This would free space for Maluleka to influence proceedings, whilst also hopefully drawing Wits’ full-backs into wider areas and creating more space between-the-lines for combination play.

Wits nearly made Chiefs pay on the break as Hotto picked out Dzvukamanja, but Hadebe made a great last-ditch recovery tackle. 

As Middendorp prepared Bernard Parker to replace Castro, the Colombian striker put Chiefs ahead.

Leonardo Castro of Kaizer Chiefs

The irony of the goal is that because of Wits’ high pressing, Vries went long from the back, Mkhwanazi misjudged the high ball, and the goal came as Amakhosi regained the ball high up the pitch.

Ntiya-Ntiya was free on the overlap, he received from Manyama – positioned higher and behind Monare – and his low cross was turned in by Castro.

This goal meant Parker took a seat back on the bench, and he later took Billiat’s place instead.

Soon after, Moleko’s high positioning pulled Hlanti wide and made space for Ekstein to run in-behind the full-back. The latter’s cross was headed wide on the back post by Manyama.

None of that would have happened in the first half, when Moleko sat deep and Manyama and Ekstein played 40 yards from goal. 


Hunt Matches Up


Gavin Hunt, Bidvest Wits

The Wits coach’s response to Chiefs’ adjustments was to match up. Vuyo Mere came on and he very clearly showed three fingers to his teammates, indicating a switch to a back three.

This change would mean Hlanti and Mere could engage Chiefs’ wingbacks, with the channel behind them still protected. Dzvukamanja was sacrificed, leaving Pelembe and Hotto to play in narrower roles in support of half-time introduction, Lehlohonolo Majoro.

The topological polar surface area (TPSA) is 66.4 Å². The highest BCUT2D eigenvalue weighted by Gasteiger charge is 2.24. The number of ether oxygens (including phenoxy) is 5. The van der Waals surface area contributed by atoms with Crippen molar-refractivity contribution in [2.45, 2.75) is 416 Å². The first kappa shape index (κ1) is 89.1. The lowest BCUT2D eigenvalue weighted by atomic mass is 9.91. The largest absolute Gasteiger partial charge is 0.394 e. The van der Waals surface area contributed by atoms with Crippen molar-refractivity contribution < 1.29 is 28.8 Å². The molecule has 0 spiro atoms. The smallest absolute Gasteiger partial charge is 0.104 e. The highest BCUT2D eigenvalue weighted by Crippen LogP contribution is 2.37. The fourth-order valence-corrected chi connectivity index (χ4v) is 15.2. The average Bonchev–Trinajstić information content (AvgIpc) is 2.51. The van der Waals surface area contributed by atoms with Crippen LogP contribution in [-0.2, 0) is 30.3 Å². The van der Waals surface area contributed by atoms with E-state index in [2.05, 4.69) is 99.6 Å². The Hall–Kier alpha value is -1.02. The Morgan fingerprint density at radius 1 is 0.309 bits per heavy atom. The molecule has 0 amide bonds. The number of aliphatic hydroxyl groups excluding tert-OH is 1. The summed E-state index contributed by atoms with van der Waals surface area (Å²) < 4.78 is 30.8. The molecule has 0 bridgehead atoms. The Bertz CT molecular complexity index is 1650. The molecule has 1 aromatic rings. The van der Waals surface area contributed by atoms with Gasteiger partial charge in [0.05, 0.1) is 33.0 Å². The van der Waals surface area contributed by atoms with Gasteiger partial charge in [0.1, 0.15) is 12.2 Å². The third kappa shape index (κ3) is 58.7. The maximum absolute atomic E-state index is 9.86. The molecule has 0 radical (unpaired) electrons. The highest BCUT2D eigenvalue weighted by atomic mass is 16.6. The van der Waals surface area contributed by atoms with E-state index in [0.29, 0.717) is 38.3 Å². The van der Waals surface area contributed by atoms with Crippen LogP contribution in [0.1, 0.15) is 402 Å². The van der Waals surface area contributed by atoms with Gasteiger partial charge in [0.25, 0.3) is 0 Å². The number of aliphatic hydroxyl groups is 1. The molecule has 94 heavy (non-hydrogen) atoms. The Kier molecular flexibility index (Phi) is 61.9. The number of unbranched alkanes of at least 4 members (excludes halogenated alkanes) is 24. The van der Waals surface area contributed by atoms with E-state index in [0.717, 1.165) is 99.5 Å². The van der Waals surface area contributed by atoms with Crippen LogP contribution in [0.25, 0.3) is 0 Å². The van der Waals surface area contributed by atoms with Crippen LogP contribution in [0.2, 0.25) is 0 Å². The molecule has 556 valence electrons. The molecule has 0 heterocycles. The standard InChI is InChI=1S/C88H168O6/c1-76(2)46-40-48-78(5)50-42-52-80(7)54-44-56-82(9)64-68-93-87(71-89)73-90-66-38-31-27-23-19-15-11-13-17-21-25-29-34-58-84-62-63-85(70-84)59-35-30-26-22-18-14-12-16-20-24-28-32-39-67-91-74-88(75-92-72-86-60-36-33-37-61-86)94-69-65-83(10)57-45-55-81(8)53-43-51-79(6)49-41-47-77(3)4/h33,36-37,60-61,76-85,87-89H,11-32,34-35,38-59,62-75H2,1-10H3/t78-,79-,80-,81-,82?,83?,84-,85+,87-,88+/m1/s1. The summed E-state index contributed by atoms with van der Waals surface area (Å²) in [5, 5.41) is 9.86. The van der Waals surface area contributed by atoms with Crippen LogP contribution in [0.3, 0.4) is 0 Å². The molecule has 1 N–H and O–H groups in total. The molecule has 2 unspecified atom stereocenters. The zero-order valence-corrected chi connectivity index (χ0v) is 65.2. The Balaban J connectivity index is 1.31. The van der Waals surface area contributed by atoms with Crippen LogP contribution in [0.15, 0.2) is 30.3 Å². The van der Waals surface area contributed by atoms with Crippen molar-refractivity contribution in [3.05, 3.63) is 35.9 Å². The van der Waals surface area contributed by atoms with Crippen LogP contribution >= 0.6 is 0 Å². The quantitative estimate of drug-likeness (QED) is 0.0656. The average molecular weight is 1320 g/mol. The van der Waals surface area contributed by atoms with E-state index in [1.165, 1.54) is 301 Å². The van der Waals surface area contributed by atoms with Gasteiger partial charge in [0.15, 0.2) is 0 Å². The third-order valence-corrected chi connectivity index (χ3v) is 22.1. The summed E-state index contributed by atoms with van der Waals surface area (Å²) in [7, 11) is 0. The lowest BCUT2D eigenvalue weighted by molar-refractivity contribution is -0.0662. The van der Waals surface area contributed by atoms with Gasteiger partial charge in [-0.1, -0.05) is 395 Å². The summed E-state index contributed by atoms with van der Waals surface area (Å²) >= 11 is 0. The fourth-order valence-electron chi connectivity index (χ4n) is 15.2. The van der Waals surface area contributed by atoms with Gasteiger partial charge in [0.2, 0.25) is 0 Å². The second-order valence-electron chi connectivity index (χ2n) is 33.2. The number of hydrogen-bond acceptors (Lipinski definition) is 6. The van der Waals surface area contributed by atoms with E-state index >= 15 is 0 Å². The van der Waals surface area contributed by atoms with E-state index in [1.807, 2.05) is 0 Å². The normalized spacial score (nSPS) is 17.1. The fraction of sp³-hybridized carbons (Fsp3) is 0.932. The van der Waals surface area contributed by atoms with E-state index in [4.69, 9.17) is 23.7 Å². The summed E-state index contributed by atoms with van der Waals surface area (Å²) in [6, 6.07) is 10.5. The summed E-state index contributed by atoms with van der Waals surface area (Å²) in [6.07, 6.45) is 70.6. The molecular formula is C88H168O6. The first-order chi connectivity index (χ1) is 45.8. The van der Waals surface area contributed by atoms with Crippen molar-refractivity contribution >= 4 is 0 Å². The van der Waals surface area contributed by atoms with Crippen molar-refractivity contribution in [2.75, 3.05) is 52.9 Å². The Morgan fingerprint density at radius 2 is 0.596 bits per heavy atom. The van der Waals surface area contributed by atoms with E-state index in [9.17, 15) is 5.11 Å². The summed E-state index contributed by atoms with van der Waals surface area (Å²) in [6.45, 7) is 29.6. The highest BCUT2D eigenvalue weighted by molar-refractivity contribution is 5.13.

This change brought a good spell for Wits as they had a 10-minute period of territory in the Chiefs half.

Majoro’s movement was causing problems, but Wits’ crossing assault was having little effect with all of the Amakhosi back three defending excellently in the air and on the ground.

Chiefs were lacking an effective outlet with Billiat having a poor evening, so Parker replaced the Zimbabwean.

Lorenzo Gordinho was also introduced for his first appearance since returning from loan, coming on for Maluleka as a defensive midfielder.

This change was initially going to see Moleko pulled off as Chiefs looked to shut down Hlanti’s growing influence, but an injury to Maluleka prompted a re-think.

Parker’s impact was felt almost immediately as his brilliant crossover run on a counter-attack saw him free on the left to square for Ekstein to finish into an open net.

This was the diminutive midfielder’s third goal in the last three games – having netted twice against Elgeco Plus – all of them open-net finishes from unselfish Parker assists.

Chiefs saw out the game comfortably at 2-0, keeping the ball very well.


Summary


This was a game of fine margins. Wits’ game-plan was to play percentage football and look to feed off any mistakes made by Chiefs, whilst avoiding taking any risks of mistakes themselves.

Whichever team scored first was always likely to win this match, and the key moment was a poor mistake from Buhle Mkhwanazi to miss a header in the lead-up to Castro’s opener.

On Chiefs’ side, their back three defended excellently. With Hadebe and Cardoso together in a back three in the last 18 months, Chiefs have kept nine clean sheets in 14 games.

Komphela introduced this system last season, and Middendorp is now continuing with that shape – one that suits a squad devoid of high-quality wingers to a tee.

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Kaizer Chiefs, ernst Middendorp, December 2018

On a tactical level, Hunt’s adjustments nullified Chiefs in the first half, but by Middendorp pushing his wingbacks higher and getting Manyama and Ekstein further up the pitch brought rewards.

Hunt’s change to match-up to Chiefs saw a spell of improvement, but once Chiefs scored the second, the game was over. This was a deserved win for Amakhosi, who continue to look good under their new coach.